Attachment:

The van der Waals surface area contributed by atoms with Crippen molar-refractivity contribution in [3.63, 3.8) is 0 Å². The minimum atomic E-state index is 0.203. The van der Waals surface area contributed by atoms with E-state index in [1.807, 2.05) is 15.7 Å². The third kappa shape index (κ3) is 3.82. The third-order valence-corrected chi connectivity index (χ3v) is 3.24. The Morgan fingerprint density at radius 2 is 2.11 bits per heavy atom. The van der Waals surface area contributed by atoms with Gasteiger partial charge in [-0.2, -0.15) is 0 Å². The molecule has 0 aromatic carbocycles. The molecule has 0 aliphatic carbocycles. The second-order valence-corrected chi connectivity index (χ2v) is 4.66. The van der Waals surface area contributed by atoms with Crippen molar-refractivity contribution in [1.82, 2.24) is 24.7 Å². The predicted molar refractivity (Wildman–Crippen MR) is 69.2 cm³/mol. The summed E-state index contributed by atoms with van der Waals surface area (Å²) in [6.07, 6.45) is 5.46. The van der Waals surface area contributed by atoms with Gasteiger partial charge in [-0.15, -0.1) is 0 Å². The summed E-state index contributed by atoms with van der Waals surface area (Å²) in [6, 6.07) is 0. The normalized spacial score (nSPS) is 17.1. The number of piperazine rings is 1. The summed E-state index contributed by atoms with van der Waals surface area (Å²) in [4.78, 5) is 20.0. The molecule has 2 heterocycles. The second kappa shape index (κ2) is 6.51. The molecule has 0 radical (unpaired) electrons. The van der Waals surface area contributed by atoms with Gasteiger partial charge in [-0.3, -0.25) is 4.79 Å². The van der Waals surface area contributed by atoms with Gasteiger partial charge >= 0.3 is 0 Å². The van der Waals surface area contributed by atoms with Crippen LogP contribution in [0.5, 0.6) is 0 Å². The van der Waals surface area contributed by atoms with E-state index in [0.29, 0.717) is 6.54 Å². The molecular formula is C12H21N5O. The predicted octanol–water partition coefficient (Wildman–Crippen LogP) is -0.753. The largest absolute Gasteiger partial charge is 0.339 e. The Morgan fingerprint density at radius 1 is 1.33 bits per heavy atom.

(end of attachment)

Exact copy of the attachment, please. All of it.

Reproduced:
The van der Waals surface area contributed by atoms with Crippen molar-refractivity contribution in [3.63, 3.8) is 0 Å². The minimum atomic E-state index is 0.203. The van der Waals surface area contributed by atoms with E-state index in [1.807, 2.05) is 15.7 Å². The third kappa shape index (κ3) is 3.82. The third-order valence-corrected chi connectivity index (χ3v) is 3.24. The Morgan fingerprint density at radius 2 is 2.11 bits per heavy atom. The van der Waals surface area contributed by atoms with Gasteiger partial charge in [-0.2, -0.15) is 0 Å². The molecule has 0 aromatic carbocycles. The molecule has 0 aliphatic carbocycles. The second-order valence-corrected chi connectivity index (χ2v) is 4.66. The van der Waals surface area contributed by atoms with Crippen molar-refractivity contribution in [1.82, 2.24) is 24.7 Å². The predicted molar refractivity (Wildman–Crippen MR) is 69.2 cm³/mol. The summed E-state index contributed by atoms with van der Waals surface area (Å²) in [6.07, 6.45) is 5.46. The van der Waals surface area contributed by atoms with Gasteiger partial charge in [-0.15, -0.1) is 0 Å². The summed E-state index contributed by atoms with van der Waals surface area (Å²) in [6, 6.07) is 0. The normalized spacial score (nSPS) is 17.1. The number of piperazine rings is 1. The summed E-state index contributed by atoms with van der Waals surface area (Å²) in [4.78, 5) is 20.0. The molecule has 2 heterocycles. The second kappa shape index (κ2) is 6.51. The molecule has 0 radical (unpaired) electrons. The van der Waals surface area contributed by atoms with Gasteiger partial charge in [-0.3, -0.25) is 4.79 Å². The van der Waals surface area contributed by atoms with Gasteiger partial charge >= 0.3 is 0 Å². The van der Waals surface area contributed by atoms with Crippen LogP contribution in [0.5, 0.6) is 0 Å². The van der Waals surface area contributed by atoms with E-state index in [0.29, 0.717) is 6.54 Å². The molecular formula is C12H21N5O. The predicted octanol–water partition coefficient (Wildman–Crippen LogP) is -0.753. The largest absolute Gasteiger partial charge is 0.339 e. The Morgan fingerprint density at radius 1 is 1.33 bits per heavy atom.